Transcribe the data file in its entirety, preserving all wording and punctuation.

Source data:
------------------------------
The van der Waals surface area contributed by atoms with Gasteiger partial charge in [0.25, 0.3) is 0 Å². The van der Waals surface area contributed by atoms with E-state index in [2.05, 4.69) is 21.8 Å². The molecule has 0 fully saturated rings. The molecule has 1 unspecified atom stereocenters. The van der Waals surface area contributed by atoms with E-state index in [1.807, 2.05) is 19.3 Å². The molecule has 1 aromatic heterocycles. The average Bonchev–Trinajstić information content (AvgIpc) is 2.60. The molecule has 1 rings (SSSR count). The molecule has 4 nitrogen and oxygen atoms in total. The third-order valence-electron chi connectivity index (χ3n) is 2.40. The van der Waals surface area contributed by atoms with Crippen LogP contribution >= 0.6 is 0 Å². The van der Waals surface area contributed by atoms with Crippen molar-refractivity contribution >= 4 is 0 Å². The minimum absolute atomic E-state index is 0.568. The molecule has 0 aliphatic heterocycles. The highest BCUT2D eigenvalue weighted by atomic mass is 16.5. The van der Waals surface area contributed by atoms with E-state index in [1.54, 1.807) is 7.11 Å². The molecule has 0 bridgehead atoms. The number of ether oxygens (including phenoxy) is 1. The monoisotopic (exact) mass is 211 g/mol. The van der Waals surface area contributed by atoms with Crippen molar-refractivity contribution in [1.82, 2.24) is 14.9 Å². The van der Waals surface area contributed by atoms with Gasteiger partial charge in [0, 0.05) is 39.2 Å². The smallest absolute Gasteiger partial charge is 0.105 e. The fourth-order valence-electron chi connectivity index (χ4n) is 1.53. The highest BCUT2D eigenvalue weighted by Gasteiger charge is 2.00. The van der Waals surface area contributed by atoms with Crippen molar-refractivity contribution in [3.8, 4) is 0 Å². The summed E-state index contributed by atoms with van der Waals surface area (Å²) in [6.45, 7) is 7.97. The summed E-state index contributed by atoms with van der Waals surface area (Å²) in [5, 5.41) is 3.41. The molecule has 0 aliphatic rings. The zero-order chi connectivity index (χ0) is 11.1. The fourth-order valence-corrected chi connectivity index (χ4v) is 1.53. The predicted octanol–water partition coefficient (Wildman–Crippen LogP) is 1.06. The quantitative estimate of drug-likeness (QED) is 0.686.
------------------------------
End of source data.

The van der Waals surface area contributed by atoms with Gasteiger partial charge in [0.25, 0.3) is 0 Å². The van der Waals surface area contributed by atoms with E-state index in [2.05, 4.69) is 21.8 Å². The molecule has 0 fully saturated rings. The molecule has 1 unspecified atom stereocenters. The van der Waals surface area contributed by atoms with E-state index in [1.807, 2.05) is 19.3 Å². The molecule has 1 aromatic heterocycles. The average Bonchev–Trinajstić information content (AvgIpc) is 2.60. The molecule has 1 rings (SSSR count). The molecule has 4 nitrogen and oxygen atoms in total. The third-order valence-electron chi connectivity index (χ3n) is 2.40. The van der Waals surface area contributed by atoms with Crippen LogP contribution >= 0.6 is 0 Å². The van der Waals surface area contributed by atoms with Crippen molar-refractivity contribution >= 4 is 0 Å². The minimum absolute atomic E-state index is 0.568. The molecule has 0 aliphatic heterocycles. The highest BCUT2D eigenvalue weighted by atomic mass is 16.5. The van der Waals surface area contributed by atoms with E-state index in [1.54, 1.807) is 7.11 Å². The molecule has 0 bridgehead atoms. The number of ether oxygens (including phenoxy) is 1. The monoisotopic (exact) mass is 211 g/mol. The van der Waals surface area contributed by atoms with Crippen molar-refractivity contribution in [1.82, 2.24) is 14.9 Å². The van der Waals surface area contributed by atoms with Gasteiger partial charge in [0, 0.05) is 39.2 Å². The smallest absolute Gasteiger partial charge is 0.105 e. The fourth-order valence-electron chi connectivity index (χ4n) is 1.53. The highest BCUT2D eigenvalue weighted by Gasteiger charge is 2.00. The van der Waals surface area contributed by atoms with Crippen molar-refractivity contribution in [3.8, 4) is 0 Å². The summed E-state index contributed by atoms with van der Waals surface area (Å²) in [6.45, 7) is 7.97. The summed E-state index contributed by atoms with van der Waals surface area (Å²) in [5, 5.41) is 3.41. The molecule has 0 aliphatic rings. The zero-order chi connectivity index (χ0) is 11.1. The fourth-order valence-corrected chi connectivity index (χ4v) is 1.53. The predicted octanol–water partition coefficient (Wildman–Crippen LogP) is 1.06. The quantitative estimate of drug-likeness (QED) is 0.686.